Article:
Come visit the Makery in 2024

Come visit the Makery community workshop and find out what we do.

Makery Tour Wednesday 29th May: 14.30 – 15.00 pm

Wednesday 5th of June – 19.00 – 19.30 pm
Makery Workshop – Todmorden College – Burnley Road

This is a chance to come visit the Makery to find out what is happening and what is available at Todmorden’s community workshop.  

These event make up a series of orientation events to help you find out if there is something for you  at the Makery or we can help you  make new things happen.

Please book on via email or via the form below

Send us an email or fill in this form

A discussion on the ethos of the Makery.

Above is a link to a discussion piece on the ethos of the Makery. Some of it is pasted below. Please do comment on the above especially if you are a member and want to input to it.

Thoughts on the Ethos and the Uniqueness of the Makery

A discussion piece:  There are a few models of spaces that are similar to the Makery – e.g. repair cafe, hack space, maker space, community centres –  but it also seems to be a unique blend. This is a personal attempt to get down on paper some of the different threads of activity and the ethos behind them as a way of discussing them with members and steering group going forward. 

We make it happen together: The Makery is created together by its members whether they volunteer regularly or pop in occasionally. While some projects do need some coordination to happen which people are paid for, the whole project is made possible only by the good will of people giving their time and chipping in resources.

In Club Makery drinks are free – the kettle and the sofa are key tools: In other words having a brew, a chat and relaxing is an important part of the project.  

Peer Learning and Teaching: One great thing about the Makery is that it is a space which is designed to support and encourage peer learning. This learning is not only at specific workshops, nor only for people that bring in repairs that they would like to learn how to do themselves, it also happens through accidental learning and teaching. For example, someone that visits the Makery to get some trousers taken up may overhear someone else asking about how to do something else completely and be prompted to share their knowledge.  

A space built on membership rather than consuming a product:  While specific workshops are useful as an outreach tool, it is being a part of a community of members that underlies the ethos of the space. As such, everyone that enters the space is encouraged to join the project as a member. Other members are also curious about what they want to develop or create and what they could share with others if given the right support. Ideally people are helped to find a space for themselves in the Makery project.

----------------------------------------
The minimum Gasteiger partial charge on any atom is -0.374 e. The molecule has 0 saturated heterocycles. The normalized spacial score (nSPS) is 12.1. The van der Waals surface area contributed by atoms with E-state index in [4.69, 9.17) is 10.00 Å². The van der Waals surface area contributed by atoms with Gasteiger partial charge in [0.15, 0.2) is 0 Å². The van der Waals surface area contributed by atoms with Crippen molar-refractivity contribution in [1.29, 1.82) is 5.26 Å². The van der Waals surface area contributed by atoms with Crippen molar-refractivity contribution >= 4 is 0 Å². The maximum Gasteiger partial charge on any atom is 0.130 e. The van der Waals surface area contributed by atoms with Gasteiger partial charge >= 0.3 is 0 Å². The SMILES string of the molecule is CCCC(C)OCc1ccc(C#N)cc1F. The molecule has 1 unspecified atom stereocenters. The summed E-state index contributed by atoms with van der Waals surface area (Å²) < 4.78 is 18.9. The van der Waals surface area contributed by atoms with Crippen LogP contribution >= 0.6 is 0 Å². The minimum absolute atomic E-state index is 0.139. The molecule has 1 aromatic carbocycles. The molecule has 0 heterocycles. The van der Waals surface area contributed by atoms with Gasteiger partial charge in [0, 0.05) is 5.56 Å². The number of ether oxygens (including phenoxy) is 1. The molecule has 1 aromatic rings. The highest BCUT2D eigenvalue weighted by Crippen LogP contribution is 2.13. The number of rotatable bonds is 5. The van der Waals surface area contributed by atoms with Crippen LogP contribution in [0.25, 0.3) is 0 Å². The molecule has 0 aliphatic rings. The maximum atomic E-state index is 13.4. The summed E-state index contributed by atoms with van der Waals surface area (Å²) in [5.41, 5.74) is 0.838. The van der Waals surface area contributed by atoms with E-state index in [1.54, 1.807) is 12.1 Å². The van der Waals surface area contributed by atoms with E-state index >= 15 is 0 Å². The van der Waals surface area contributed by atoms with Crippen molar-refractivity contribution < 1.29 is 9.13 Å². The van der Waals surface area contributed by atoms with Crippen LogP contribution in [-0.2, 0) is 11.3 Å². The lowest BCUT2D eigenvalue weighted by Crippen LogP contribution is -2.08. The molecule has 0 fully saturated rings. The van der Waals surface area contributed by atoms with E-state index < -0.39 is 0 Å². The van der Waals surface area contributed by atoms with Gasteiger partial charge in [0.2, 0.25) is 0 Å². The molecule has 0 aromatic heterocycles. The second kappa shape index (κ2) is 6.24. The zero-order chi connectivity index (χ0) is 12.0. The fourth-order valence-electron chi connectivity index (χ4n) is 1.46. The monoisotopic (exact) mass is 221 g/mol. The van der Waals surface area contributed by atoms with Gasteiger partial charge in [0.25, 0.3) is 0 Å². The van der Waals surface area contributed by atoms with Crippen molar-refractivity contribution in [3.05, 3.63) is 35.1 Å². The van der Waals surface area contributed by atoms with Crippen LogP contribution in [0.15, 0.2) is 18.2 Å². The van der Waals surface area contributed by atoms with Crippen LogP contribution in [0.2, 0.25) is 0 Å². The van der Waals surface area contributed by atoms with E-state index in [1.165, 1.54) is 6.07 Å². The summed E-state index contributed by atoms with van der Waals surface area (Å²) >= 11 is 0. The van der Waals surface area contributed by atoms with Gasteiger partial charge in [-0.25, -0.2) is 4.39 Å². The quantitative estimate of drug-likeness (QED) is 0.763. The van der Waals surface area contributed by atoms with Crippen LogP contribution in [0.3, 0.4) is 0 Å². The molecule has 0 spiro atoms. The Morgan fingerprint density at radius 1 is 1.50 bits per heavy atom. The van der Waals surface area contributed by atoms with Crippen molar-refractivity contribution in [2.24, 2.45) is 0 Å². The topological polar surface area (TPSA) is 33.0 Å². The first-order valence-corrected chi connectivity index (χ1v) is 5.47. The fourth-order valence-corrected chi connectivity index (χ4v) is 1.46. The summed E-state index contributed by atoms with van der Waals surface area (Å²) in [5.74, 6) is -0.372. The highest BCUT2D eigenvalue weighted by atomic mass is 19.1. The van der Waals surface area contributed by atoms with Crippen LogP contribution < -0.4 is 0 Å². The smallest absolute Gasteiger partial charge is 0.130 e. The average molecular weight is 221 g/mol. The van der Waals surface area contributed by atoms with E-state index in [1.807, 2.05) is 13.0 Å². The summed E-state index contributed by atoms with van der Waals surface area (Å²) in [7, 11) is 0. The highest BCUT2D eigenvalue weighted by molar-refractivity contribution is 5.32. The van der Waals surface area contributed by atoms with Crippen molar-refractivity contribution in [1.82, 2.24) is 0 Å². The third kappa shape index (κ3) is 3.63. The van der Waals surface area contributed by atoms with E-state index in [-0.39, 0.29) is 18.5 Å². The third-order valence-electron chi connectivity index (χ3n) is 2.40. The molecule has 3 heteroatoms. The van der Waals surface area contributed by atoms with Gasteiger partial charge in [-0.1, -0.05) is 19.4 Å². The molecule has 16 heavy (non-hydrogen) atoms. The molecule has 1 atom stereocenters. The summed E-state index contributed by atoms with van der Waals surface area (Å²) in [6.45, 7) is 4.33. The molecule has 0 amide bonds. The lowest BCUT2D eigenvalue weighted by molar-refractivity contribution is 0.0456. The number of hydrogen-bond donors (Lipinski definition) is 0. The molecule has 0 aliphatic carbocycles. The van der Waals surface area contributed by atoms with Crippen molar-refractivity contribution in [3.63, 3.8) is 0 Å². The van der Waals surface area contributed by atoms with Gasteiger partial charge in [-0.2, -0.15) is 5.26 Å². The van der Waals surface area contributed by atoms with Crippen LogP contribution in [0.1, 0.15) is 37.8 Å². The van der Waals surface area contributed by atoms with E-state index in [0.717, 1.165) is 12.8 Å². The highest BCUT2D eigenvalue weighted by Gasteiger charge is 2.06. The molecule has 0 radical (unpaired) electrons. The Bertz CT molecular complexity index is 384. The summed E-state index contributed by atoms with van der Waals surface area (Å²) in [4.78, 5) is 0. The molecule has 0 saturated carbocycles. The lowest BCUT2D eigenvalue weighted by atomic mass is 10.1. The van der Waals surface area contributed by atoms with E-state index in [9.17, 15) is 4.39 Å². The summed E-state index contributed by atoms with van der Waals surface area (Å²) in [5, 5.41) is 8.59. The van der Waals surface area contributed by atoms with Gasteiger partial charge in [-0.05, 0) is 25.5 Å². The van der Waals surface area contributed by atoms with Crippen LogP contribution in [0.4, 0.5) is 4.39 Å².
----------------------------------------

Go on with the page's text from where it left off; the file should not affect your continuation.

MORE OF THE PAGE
Valuing diversity in background, values and approaches: When people have different approaches and backgrounds it is a rich ground for learning. It is worthwhile being proactive to try to attract a varied membership base using the space and to be honest about what could be better. Let’s also keep celebrating the contributions of regular volunteers who donate their time to help others. 

A practical approach to reusing and repurposing: Permaculture approaches apply to growing but they also apply to other uses of resources. Where possible we act as a hub for donations of tools and materials to grow our skills and help people (for example the free shop). Reducing waste is useful and empowering. 

Shared access to technology and skills: The tool library and 3D printer are examples how it can be more efficient and fair to have shared, community access to tools. It is also worth celebrating that people will volunteer to help.

Playful approaches and creations building useful skills: The process of making something that’s fun and frivolous can also build skills and inspire curiosity of others in the process of making it. For example creating a donations box that was a pinball machine, with LED lights.

A space for Family Learning and more isolated adults: There are some particular groups for which the Makery seems to provide space and experiences which are hard to get anywhere else. For families it’s a great space to make things together while being in a space that values repair skills and reducing waste. For adults that may be relatively isolated for whatever reason it is a great way of being in a social space with low pressure and the sense of being part of something that is created together with others and valued by the community. 

A rough audio recording of Mick doing a tour

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